So, a recent science headline caught my attention. Scientists accidentally create a new species? How did that happen?
It turned out they were trying to get female sturgeons to lay eggs without the presence of a male, a phenomenon variously called parthenogenesis and gynogenesis (gynogenesis means sperm is present to activate the egg but no genetic material passes on from the male, while parthenogenesis is reproduction without male involvement at all). In order to induce this, they used sperm from a very unrelated species, the American paddlefish, on the assumption that the two species could not hybridize.
They were, uh, wrong. (Don’t worry, the fish will be well taken care of).
But Isn’t Sex Vital For Reproduction?
Myths and legends of virgin birth aside, there is no historical record of natural parthenogenesis in humans or, for that matter, in any mammals. (Also, if this really could happen, because of mammalian sex determination, the offspring would be entirely female).
Because of this we are forgiven for thinking that sex is always, every time, needed for the reproduction of any kind of larger creature.
Parthenogenesis in mammals has been managed in the lab, but it’s very, very hard. Although eggs can be activated, they never last past a few days. Mammals actually have a mechanism to prevent parthenogenesis.
However, parthenogenesis is a legitimate reproductive strategy in quite a few species, including velvet worms, flatworms, some species of snail, many insects, and a few vertebrates.
Those Lesbian Lizards
One of the most famous examples of parthenogenesis is whiptail lizards. While some whiptail lizard species have males, many are entirely female.
How the heck did this happen? It appears to have happened because sexual whiptails aren’t particularly fussed about the exact species of their mates.
The hybrid males died. The hybrid females survived, but had extra chromosomes, and this allows them to keep reproducing through the generations without sex or, well, being an entire species of clones. (They literally have four sets of chromosomes, allowing them to recombine their own chromosomes in different ways).
Whiptails still need sexual stimulation to ovulate. With no males…they have to be gay. It’s not really being a lesbian if there aren’t any boys around, but…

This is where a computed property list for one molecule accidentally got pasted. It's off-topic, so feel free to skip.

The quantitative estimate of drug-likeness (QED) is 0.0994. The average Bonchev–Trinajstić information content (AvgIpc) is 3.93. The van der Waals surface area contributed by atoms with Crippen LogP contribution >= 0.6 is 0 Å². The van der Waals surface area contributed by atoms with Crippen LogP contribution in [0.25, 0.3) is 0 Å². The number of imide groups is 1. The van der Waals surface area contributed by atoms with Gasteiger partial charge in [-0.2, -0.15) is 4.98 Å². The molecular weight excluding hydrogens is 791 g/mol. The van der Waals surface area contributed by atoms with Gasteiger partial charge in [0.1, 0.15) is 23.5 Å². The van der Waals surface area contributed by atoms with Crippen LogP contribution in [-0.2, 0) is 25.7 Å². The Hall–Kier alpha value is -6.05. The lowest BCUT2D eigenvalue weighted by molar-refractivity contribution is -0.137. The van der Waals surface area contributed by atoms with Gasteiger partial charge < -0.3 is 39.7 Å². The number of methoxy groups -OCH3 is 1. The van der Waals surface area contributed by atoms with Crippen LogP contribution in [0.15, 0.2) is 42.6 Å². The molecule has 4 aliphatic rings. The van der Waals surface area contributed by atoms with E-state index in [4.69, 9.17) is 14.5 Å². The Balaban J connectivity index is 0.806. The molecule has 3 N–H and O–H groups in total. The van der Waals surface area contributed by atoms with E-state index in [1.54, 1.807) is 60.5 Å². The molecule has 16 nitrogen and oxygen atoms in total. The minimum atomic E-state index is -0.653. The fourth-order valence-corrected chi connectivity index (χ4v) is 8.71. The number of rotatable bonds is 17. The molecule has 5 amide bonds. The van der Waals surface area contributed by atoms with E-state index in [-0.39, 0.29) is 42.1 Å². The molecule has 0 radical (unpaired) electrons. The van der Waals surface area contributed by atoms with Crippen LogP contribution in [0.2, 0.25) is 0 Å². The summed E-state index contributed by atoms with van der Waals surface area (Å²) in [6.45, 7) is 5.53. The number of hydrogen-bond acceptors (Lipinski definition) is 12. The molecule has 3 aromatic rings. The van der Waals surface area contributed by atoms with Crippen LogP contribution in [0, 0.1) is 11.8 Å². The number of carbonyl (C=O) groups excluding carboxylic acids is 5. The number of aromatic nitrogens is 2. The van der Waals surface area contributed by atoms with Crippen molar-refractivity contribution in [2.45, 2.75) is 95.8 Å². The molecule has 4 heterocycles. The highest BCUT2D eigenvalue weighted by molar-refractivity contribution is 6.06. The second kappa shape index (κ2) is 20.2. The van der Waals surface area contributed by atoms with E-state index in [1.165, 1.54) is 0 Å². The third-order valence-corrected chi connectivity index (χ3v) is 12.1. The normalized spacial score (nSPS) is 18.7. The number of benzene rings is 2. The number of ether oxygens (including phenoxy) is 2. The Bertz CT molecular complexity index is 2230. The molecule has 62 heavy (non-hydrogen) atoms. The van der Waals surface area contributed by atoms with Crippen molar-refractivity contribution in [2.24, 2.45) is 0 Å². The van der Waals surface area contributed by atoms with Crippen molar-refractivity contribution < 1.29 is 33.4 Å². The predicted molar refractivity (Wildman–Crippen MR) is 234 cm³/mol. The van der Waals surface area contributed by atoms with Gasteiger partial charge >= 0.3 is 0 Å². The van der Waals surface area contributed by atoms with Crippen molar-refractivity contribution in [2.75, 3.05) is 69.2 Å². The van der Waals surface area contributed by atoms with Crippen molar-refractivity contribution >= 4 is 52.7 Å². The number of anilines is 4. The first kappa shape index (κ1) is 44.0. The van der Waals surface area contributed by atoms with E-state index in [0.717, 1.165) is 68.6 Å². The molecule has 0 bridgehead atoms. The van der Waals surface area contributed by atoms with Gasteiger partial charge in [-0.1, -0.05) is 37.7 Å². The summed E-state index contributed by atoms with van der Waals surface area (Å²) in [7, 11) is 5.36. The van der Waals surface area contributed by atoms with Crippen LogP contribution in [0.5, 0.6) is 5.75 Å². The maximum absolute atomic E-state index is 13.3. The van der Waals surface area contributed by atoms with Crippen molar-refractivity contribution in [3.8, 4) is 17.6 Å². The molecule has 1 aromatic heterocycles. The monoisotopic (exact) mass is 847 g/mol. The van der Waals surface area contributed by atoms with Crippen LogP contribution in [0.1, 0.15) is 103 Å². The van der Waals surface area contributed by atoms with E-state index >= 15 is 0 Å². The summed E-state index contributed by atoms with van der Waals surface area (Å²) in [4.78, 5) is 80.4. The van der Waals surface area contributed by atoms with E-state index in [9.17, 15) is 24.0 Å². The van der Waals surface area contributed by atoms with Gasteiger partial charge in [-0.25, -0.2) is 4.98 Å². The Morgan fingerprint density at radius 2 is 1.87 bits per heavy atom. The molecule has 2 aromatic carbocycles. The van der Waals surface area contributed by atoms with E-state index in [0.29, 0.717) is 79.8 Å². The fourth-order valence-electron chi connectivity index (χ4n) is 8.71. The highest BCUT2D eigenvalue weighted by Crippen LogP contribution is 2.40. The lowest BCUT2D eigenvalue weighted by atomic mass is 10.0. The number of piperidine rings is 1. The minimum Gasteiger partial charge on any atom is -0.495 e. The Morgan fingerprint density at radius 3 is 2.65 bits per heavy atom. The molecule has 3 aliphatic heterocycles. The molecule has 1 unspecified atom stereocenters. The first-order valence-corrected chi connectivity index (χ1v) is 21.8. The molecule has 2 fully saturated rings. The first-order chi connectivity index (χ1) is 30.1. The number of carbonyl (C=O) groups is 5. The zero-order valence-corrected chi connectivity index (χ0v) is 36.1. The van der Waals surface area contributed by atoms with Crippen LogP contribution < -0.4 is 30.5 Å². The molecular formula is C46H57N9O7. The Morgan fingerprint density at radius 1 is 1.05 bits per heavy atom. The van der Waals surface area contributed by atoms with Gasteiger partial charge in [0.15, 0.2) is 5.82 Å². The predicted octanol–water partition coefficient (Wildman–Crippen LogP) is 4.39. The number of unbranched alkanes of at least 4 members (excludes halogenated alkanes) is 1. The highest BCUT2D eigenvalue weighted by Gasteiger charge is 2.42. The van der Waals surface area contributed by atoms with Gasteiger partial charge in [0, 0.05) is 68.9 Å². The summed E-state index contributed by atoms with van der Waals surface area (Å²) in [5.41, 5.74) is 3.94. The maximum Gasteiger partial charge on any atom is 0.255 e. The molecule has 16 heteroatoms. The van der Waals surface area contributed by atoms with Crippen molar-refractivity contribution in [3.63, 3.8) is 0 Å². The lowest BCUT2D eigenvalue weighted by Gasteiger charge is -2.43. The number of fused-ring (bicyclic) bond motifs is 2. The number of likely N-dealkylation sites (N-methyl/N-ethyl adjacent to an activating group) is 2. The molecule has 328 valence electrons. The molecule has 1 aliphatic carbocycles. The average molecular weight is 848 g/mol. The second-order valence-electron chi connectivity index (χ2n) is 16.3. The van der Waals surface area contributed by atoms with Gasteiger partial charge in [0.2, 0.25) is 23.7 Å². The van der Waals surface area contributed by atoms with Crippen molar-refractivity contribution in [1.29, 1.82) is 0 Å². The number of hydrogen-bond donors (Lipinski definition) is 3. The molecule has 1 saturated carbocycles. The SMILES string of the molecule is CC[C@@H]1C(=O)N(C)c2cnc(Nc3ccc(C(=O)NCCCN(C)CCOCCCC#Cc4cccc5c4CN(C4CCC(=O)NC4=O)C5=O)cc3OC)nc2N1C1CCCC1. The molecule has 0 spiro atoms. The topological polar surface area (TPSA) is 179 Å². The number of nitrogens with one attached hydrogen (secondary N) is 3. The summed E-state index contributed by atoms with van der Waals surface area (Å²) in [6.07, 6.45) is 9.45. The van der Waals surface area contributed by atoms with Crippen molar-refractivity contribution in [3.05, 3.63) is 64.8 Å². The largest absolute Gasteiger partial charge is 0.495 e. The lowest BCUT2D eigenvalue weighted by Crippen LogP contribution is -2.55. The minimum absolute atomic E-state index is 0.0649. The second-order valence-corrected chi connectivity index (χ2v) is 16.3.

It’s not as robust as sexual reproduction, but it works. And even if the all-girl whiptails die out? Scientists have recreated new lines of them in the lab, so it’s likely to happen in the wild.
For most reptiles, sex is still the way to go. But more than 80 groups of amphibians, reptiles, and fish engage in situational parthenogenesis.
If there are no males around, the females will reproduce on their own. This has caused complications for zoos!
In these species, because of the way they determine sex, parthenogenesis can produce both male and female offspring.
Let’s quickly aside into sex determination for a moment. In mammals, females are homogametic (XX) and males heterogametic (XY). In some insects, this is reversed. Butterflies and moths come to mind. Some insects only have one sex chromosome. Males have one sex chromosome, females have two. (Could it be that there was a male sex chromosome but it got lost somewhere).
Birds also have heterogametic females and homogametic males.
So, if you have heterogametic females, then parthenogenesis can give you both male and female offspring, bringing back sex in the next generation. Komodo dragon females who reproduce parthenogenetically produce females (ZW), males (ZZ) and, unfortunately, some WW offspring which either don’t survive or grow into infertile females.
In this case parthenogenesis is a backup system to allow a species to get through bottlenecks, albeit with a significant loss in diversity. On the other hand, if all human males died then we would have a problem. Not so much now, because there are sperm banks, but at any point in the past.
So, there’s another famous species that engages in a form of gynogenesis.
Honeybees are very interesting critters and we know a lot about them because they have been domesticated for a long time and studied heavily.
So, here’s how bee reproduction works:
The queen does a mating flight when she is young. During that flight she will mate with as many drones as she can. (There’s no winner in a bee mating flight, although there might be losers).
Then she settles down in the colony, loses her wings and uses that collected sperm for the rest of her life. The drones fly back to their own colonies — bee drones exist as a way to trade genetic material between colonies. We used to think they died after the flight, we now know that drones live through the summer then are abandoned in the fall, with the queen producing a new batch each spring.
Bee drones aren’t like other bees.
The queen uses all of that sperm to make workers. Workers are the bulk of bees in the colony, and are considered infertile females by biologists (I’d argue they’re a different gender altogether).
To make drones?
Drones are entirely her. Drones are how she gets her genetic material into other colonies. Eggs that produce drones are not fertilized.
It’s a system that almost makes more sense if you think of colonies as separate individuals and mating flights as how colonies have sex.
The next queen? She’s created by special treatment of worker eggs. One has to wonder if queen bees don’t have some mechanism to track which sperm produces the very best workers…
So, there you have it. A few examples of nature’s “virgin births.” Makes us mammals seem a bit limited in our reproductive tactics, doesn’t it. Of course, maybe one day we’ll have other options, such as reproductive cloning or creating children that are the biological offspring of two women, two men, or even multiple people.
If any of that actually works. For right now, we might not technically need a man any more, but we’re still going to need sperm. Because mammals.